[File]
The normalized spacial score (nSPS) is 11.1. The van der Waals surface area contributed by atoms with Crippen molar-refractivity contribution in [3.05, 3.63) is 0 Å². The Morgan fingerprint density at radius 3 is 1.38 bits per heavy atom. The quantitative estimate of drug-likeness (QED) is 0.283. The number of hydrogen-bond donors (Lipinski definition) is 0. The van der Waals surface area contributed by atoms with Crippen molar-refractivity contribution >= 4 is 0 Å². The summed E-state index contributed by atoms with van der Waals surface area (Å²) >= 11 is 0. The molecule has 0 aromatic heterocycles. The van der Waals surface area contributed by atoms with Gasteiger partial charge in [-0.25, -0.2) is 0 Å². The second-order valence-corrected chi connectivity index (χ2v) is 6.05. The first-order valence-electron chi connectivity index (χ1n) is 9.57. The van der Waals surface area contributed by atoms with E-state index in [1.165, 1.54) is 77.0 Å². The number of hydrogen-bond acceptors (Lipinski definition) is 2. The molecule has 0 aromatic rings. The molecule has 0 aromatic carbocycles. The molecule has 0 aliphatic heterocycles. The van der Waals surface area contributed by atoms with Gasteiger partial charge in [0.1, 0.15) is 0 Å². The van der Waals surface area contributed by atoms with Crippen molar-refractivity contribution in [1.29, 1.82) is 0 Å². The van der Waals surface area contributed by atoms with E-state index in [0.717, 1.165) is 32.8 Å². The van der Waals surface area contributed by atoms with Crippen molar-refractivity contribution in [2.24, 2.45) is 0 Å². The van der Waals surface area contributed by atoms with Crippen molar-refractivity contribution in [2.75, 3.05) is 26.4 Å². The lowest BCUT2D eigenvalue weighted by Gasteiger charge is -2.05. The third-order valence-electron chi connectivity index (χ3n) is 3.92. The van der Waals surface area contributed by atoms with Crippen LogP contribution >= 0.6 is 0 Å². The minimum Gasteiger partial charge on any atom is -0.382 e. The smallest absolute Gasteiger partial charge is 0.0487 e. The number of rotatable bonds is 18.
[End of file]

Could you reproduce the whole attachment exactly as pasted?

The normalized spacial score (nSPS) is 11.1. The van der Waals surface area contributed by atoms with Crippen molar-refractivity contribution in [3.05, 3.63) is 0 Å². The Morgan fingerprint density at radius 3 is 1.38 bits per heavy atom. The quantitative estimate of drug-likeness (QED) is 0.283. The number of hydrogen-bond donors (Lipinski definition) is 0. The van der Waals surface area contributed by atoms with Crippen molar-refractivity contribution >= 4 is 0 Å². The summed E-state index contributed by atoms with van der Waals surface area (Å²) >= 11 is 0. The molecule has 0 aromatic heterocycles. The van der Waals surface area contributed by atoms with Gasteiger partial charge in [-0.25, -0.2) is 0 Å². The second-order valence-corrected chi connectivity index (χ2v) is 6.05. The first-order valence-electron chi connectivity index (χ1n) is 9.57. The van der Waals surface area contributed by atoms with E-state index in [1.165, 1.54) is 77.0 Å². The number of hydrogen-bond acceptors (Lipinski definition) is 2. The molecule has 0 aromatic rings. The molecule has 0 aromatic carbocycles. The molecule has 0 aliphatic heterocycles. The van der Waals surface area contributed by atoms with Gasteiger partial charge in [0.1, 0.15) is 0 Å². The van der Waals surface area contributed by atoms with Crippen molar-refractivity contribution in [1.29, 1.82) is 0 Å². The van der Waals surface area contributed by atoms with E-state index in [0.717, 1.165) is 32.8 Å². The van der Waals surface area contributed by atoms with Crippen molar-refractivity contribution in [2.24, 2.45) is 0 Å². The van der Waals surface area contributed by atoms with Crippen molar-refractivity contribution in [2.75, 3.05) is 26.4 Å². The lowest BCUT2D eigenvalue weighted by Gasteiger charge is -2.05. The third-order valence-electron chi connectivity index (χ3n) is 3.92. The van der Waals surface area contributed by atoms with Crippen LogP contribution >= 0.6 is 0 Å². The minimum Gasteiger partial charge on any atom is -0.382 e. The smallest absolute Gasteiger partial charge is 0.0487 e. The number of rotatable bonds is 18.